This blog post is provided by the amazing mommy who writes her own blog, The Cozy Den. She wrote her little's birth story on her own blog and has allowed me to share it on mine. Thank you so much, Catrina!
Tuesday, June 10th, was my little man’s due date. I had been hoping that he would come a little early, though not too early, but he was content to stay in for the allotted 40 weeks. Our midwife said early on that we would go full term like most first time moms, but I was just convinced that he would come a week or two early!
The day before, Bear and I drove the 6 hour round trip to see our midwife. I had been having Braxton Hicks contractions for a few weeks, and they had been getting stronger and more frequent. The morning we went to see our midwife, however, they disappeared almost completely, and I was very disappointed. Both Bean and I did great at our check-up; all of my vitals were fantastic, and Bean’s head was engaged and he was in perfect position. I was happy, but still a little disappointed when our midwife informed me that we could easily go another week or two, as I did not look like a woman about to give birth! On our trip home, I had 7-8 contractions, but they petered off again once I went to bed.
The next day, they were stronger and more regular than they had been to that date, and by the evening I was having 4-5 contractions an hour, most lasting about a minute or so. I waited a couple hours before calling my midwife; I didn’t want them to calm down again if she was going to make the 3-hour trip. She told me to take some Benadryl and go to bed, and she was going to take a shower and then get on the road. She got to our house at about 1am, checked my vitals, and went to sleep in the guest room. My contractions weren’t picking up any, and she told us to wake her if they did.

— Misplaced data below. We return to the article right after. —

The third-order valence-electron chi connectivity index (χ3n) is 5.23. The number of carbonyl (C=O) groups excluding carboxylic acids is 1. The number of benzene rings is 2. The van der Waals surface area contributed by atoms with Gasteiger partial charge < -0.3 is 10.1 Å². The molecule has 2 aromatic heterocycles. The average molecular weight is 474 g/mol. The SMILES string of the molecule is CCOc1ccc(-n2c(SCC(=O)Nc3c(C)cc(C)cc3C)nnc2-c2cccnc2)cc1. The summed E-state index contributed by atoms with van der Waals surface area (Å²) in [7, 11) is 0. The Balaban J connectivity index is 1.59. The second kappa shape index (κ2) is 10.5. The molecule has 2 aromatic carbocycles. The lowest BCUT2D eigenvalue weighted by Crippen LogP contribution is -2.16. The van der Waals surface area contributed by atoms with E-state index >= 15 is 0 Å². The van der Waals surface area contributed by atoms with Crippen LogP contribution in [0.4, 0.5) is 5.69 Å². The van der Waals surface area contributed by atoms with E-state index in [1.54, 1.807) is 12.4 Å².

Wednesday morning, Bear had to fill out some paperwork at work and run some errands, which he hadn’t felt comfortable doing before someone was home with me. The contractions had slowed down again, so we just chilled and waited it out. Once Bear got back, we went for a nice long walk with the puppies, and the contractions picked up again. Our midwife suggested I see the Chiropractor to see if that would help move things along. While we were waiting for the Chiropractor to see us, I started doing squats in the adjustment room. Bear laughed at me and told me that it would be at least another week before Bean got here, because there’s no way I’d be able to do that if it was time! The Chiropractor was surprised to see us, said I was about as good as I could be at 40 weeks along, and even felt the baby’s placement and said it couldn’t be better for the home birth we wanted. That night, the contractions still weren’t getting any closer than 10 minutes apart, so another night of Benadryl and sleeping as much as possible before labor started.
Thursday, our midwife offered to strip my membranes. I had heard about this, but really had no idea what that entailed. It was far more uncomfortable than I had anticipated, but I was so ready for labor to start that I was willing to do pretty much anything she suggested or offered. I rested for a while, and then Bear and I took a walk down the road to see the Chiropractor in his local office. If he was surprised the day before, he was nearly in shock to see us again! That night the contractions were still no closer than 10 minutes apart, so we went to sleep. Midwife offered to go to stay with a local friend for the night, since “a watched pot never boils,” but I honestly did not feel watched at all and was completely comfortable with her being there, so she stayed.
Friday morning the three of us watched the History Channel and had interesting discussions on religion and other theories. Midwife decided to go out to get a few things she needed, as well as some food. I think she brought me back some flan, but I never had a chance to eat it!
By late afternoon, the contractions were getting stronger than ever and I was getting uncomfortable. We went to bed about 9, and the contractions were only 4-5 minutes apart. Midwife checked my vitals every hour or so, and I tried to sleep between contractions. About 3:15am, I was in the middle of a contraction and felt a little “pop” in my pelvic region. At first, I thought my water had broken, and waited for the typically talked about “gush”, but never felt it, so I figured it must have been something else. I waited through 2 more contractions before I got up to go to the bathroom. When I stood up, I realized that my water had broken! I made it to the doorway of the bedroom before another contraction hit me and I called Bear over. I told him that he might want to get the midwife up, since my water had broken! Within an hour, the birth pool had been set up and filled, both of the midwife’s assistants were at the house, and the contractions were coming faster.